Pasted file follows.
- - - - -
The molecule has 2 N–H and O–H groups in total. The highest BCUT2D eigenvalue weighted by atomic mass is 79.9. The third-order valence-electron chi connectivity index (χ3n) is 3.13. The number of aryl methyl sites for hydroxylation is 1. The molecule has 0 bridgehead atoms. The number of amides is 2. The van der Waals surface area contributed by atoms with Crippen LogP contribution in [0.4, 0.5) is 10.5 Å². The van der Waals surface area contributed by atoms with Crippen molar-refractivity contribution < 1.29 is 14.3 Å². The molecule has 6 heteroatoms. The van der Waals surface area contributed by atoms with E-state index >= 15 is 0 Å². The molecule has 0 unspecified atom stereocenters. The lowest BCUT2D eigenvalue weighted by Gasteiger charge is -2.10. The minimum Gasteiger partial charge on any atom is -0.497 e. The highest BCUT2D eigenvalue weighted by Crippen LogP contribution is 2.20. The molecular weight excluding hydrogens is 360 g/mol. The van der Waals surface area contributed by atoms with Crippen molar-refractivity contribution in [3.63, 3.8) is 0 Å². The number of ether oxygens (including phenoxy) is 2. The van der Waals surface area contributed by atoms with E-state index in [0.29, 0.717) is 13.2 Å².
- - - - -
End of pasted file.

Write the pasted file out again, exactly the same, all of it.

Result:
The molecule has 2 N–H and O–H groups in total. The highest BCUT2D eigenvalue weighted by atomic mass is 79.9. The third-order valence-electron chi connectivity index (χ3n) is 3.13. The number of aryl methyl sites for hydroxylation is 1. The molecule has 0 bridgehead atoms. The number of amides is 2. The van der Waals surface area contributed by atoms with Crippen LogP contribution in [0.4, 0.5) is 10.5 Å². The van der Waals surface area contributed by atoms with Crippen molar-refractivity contribution < 1.29 is 14.3 Å². The molecule has 6 heteroatoms. The van der Waals surface area contributed by atoms with E-state index >= 15 is 0 Å². The molecule has 0 unspecified atom stereocenters. The lowest BCUT2D eigenvalue weighted by Gasteiger charge is -2.10. The minimum Gasteiger partial charge on any atom is -0.497 e. The highest BCUT2D eigenvalue weighted by Crippen LogP contribution is 2.20. The molecular weight excluding hydrogens is 360 g/mol. The van der Waals surface area contributed by atoms with Crippen molar-refractivity contribution in [3.63, 3.8) is 0 Å². The number of ether oxygens (including phenoxy) is 2. The van der Waals surface area contributed by atoms with E-state index in [0.29, 0.717) is 13.2 Å².